Altering a human gene may not be the sure way to protect it from contracting diseases.
For most couples, having a baby is the most wonderful thing that could happen in their lives. But the practice of gene editing coukd not be the answer to prevent any diseases or conditions from occurring.
Dr. He Jiankui had a different point of view. He had modified fetuses for seven couples in the course of fertility treatment. His objective is to protect the embryos from acquiring HIV which resulted in the birth of two twin girls (means four babies!) with constructed DNA.
Lulu and Nana were the two children born in October. Dr. Jiankui modified their genes to become resistant against infections. A few medium-sized Invitro Fertilization (IVF) clinics can make use of a Clustered Regularly Interspaced Short Palindromic Repeats (CRISPR) vector which can be bought for $100 to reproduce the embryo gene modification.
Dr. Jiankui was educated as a physicist and not a biologist. It only indicates that he was not capable to perform the research himself. He financed his own project which costs more than $50 million. At the same time, he secretly hired highly-trained scientific professionals to conduct the research. The process was contrary to the existing standard procedure on ethics and legality in genetics.
He introduced his work during a conference coordinated by the University of Hong Kong to bring up human embryo gene modification. The features include the following:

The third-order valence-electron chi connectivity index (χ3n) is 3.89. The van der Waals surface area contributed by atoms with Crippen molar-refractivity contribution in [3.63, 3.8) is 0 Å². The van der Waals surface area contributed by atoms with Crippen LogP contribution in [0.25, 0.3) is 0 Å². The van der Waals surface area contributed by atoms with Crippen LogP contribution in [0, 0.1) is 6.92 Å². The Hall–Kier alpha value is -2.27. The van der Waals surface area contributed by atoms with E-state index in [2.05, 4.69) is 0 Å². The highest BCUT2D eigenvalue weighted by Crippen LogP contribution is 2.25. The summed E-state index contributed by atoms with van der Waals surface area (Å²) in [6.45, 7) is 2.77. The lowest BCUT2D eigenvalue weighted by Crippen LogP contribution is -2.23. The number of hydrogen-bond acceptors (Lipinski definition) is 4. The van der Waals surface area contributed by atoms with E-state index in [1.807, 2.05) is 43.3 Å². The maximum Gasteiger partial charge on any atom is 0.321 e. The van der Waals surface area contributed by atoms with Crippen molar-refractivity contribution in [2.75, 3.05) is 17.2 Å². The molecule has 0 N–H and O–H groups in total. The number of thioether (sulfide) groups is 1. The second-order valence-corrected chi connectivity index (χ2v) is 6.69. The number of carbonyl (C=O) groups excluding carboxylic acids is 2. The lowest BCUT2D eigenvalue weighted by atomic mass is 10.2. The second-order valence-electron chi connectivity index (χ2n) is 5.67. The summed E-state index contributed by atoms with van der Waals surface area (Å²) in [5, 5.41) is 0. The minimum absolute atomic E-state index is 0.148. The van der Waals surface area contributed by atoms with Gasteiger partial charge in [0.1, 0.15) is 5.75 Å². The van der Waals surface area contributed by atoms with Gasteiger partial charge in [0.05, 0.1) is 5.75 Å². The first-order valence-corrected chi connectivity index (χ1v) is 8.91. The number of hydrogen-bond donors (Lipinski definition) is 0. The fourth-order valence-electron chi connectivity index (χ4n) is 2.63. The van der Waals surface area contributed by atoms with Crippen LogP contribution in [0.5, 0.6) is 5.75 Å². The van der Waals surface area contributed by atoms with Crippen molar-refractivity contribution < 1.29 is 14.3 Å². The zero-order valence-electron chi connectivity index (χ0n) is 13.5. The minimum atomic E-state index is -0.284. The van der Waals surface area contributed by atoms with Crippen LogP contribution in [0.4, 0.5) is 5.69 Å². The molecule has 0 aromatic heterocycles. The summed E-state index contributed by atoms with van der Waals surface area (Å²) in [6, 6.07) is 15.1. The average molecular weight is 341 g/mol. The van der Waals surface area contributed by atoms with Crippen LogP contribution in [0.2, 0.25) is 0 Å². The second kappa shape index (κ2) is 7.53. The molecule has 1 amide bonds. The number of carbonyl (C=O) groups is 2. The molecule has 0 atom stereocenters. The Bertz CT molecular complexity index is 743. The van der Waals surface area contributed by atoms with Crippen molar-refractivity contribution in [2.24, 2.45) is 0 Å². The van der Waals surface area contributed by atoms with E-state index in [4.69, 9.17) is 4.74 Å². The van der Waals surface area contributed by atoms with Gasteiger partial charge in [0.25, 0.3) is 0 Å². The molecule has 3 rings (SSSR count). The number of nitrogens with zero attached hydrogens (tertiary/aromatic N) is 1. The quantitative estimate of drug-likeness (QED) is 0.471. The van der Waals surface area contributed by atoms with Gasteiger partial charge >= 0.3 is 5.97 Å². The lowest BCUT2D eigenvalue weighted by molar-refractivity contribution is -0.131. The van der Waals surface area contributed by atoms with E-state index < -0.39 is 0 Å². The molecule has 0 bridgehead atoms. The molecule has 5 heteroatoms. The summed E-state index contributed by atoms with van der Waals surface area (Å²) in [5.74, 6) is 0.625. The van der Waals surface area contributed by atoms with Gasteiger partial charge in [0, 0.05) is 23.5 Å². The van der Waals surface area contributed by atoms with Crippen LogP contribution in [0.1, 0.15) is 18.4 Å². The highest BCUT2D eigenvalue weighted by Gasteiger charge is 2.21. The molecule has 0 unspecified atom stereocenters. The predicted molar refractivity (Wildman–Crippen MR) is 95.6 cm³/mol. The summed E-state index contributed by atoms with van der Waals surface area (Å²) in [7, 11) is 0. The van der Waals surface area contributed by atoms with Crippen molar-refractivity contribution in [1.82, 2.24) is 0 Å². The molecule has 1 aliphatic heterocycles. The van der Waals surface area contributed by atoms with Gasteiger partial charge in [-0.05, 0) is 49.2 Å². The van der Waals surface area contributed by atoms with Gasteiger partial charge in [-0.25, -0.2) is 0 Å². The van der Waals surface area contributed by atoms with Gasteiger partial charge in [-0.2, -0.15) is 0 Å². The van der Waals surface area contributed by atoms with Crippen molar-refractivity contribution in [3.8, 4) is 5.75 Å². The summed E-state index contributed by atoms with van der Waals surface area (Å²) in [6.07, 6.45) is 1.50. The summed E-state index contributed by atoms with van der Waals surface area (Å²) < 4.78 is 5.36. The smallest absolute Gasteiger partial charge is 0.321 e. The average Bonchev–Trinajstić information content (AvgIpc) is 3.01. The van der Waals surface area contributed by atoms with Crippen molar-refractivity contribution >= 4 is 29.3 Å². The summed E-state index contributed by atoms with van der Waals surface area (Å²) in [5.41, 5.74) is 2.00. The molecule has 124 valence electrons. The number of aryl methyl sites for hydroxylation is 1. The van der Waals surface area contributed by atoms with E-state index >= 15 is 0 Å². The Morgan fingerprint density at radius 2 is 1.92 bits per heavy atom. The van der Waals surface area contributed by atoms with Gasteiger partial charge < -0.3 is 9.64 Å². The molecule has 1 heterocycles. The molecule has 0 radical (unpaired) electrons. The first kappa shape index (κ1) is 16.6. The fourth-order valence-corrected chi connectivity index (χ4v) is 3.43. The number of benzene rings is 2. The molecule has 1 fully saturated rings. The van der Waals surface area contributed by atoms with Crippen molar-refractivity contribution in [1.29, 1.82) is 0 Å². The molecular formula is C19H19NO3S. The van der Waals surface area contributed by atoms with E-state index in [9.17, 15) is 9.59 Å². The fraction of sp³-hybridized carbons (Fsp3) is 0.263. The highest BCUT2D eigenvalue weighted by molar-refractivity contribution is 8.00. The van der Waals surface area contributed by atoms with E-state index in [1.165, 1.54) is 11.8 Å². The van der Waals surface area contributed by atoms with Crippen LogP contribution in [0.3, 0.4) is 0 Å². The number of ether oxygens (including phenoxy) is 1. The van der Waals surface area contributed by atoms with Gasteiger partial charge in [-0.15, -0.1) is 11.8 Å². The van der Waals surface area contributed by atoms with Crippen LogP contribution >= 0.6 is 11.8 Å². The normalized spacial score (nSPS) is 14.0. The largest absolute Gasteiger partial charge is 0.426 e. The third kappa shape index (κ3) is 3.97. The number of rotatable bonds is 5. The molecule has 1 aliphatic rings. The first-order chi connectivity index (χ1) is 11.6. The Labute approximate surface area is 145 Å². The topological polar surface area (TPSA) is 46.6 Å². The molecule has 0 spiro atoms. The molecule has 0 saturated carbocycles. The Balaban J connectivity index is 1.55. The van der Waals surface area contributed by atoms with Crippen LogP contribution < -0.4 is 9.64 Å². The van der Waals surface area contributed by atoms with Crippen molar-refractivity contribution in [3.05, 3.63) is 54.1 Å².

– the endeavor was detailed
– the authorization was concluded
– the definite genetic modification cost component is irreversible with most of the cost from the present and future gene editing will be in various genetic screening and tests
– the families constitute the advised decision to utilize the genetically edited babies
– Embryo selection with genetic evaluation is a replacement in some circumstances. But it will not be always the case if none of the parents has a declining gene.
Britain’s Francis Crick Institute professor and gene expert Lovell-Badge headed the organizing group for the November Human Genome Editing Summit. He initially asked Dr. Jiankui to the conference.
Lovell-Badge said, “If it’s true (that he edited the genomes in the way he says) then it is certainly possible that he has put the children’s lives at risk. No-one knows what these mutations will do. He should certainly be stopped from doing anything like this again.”
Dr. Jiankui has a reason for conducting his work while others could fairly argue. It appears that the father of the girls is infected with HIV and wants his children to be free from the virus. The contrasting argument is how protected the child will be getting along with an HIV infected person.
Chinese institutions, authorities, and hundreds of scientists from around the world criticized what Dr. Jiankui did. They stated that any presentation of gene editing on human embryos with an aim to reproduce was opposite to China’s law and medical ethics.
Because of his work of gene editing, he could be accused of bribery and corruption. In China, these crimes are considered to be culpable by a death penalty. The physicist is currently under continuous guarding by armed guards due to death threats and upcoming trial.